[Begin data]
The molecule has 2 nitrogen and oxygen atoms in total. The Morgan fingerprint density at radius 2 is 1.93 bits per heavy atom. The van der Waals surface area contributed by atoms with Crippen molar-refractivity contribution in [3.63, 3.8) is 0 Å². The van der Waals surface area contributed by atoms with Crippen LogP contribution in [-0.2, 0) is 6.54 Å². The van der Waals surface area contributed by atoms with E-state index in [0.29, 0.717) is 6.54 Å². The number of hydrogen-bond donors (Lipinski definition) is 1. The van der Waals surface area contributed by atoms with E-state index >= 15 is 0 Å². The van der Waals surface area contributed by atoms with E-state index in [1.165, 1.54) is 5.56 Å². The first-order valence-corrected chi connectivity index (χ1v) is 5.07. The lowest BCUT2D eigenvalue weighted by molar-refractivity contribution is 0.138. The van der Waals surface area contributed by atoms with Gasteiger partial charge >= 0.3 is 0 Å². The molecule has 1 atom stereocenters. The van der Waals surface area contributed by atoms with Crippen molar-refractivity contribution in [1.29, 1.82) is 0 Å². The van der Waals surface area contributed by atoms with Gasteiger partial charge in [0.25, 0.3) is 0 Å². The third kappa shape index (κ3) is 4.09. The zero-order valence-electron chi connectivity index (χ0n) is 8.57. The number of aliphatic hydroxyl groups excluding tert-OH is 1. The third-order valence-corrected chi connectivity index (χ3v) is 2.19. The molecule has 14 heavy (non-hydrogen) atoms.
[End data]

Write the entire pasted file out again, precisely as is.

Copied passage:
The molecule has 2 nitrogen and oxygen atoms in total. The Morgan fingerprint density at radius 2 is 1.93 bits per heavy atom. The van der Waals surface area contributed by atoms with Crippen molar-refractivity contribution in [3.63, 3.8) is 0 Å². The van der Waals surface area contributed by atoms with Crippen LogP contribution in [-0.2, 0) is 6.54 Å². The van der Waals surface area contributed by atoms with E-state index in [0.29, 0.717) is 6.54 Å². The number of hydrogen-bond donors (Lipinski definition) is 1. The van der Waals surface area contributed by atoms with E-state index >= 15 is 0 Å². The van der Waals surface area contributed by atoms with E-state index in [1.165, 1.54) is 5.56 Å². The first-order valence-corrected chi connectivity index (χ1v) is 5.07. The lowest BCUT2D eigenvalue weighted by molar-refractivity contribution is 0.138. The van der Waals surface area contributed by atoms with Gasteiger partial charge >= 0.3 is 0 Å². The molecule has 1 atom stereocenters. The van der Waals surface area contributed by atoms with Crippen molar-refractivity contribution in [1.29, 1.82) is 0 Å². The van der Waals surface area contributed by atoms with Gasteiger partial charge in [0.25, 0.3) is 0 Å². The third kappa shape index (κ3) is 4.09. The zero-order valence-electron chi connectivity index (χ0n) is 8.57. The number of aliphatic hydroxyl groups excluding tert-OH is 1. The third-order valence-corrected chi connectivity index (χ3v) is 2.19. The molecule has 14 heavy (non-hydrogen) atoms.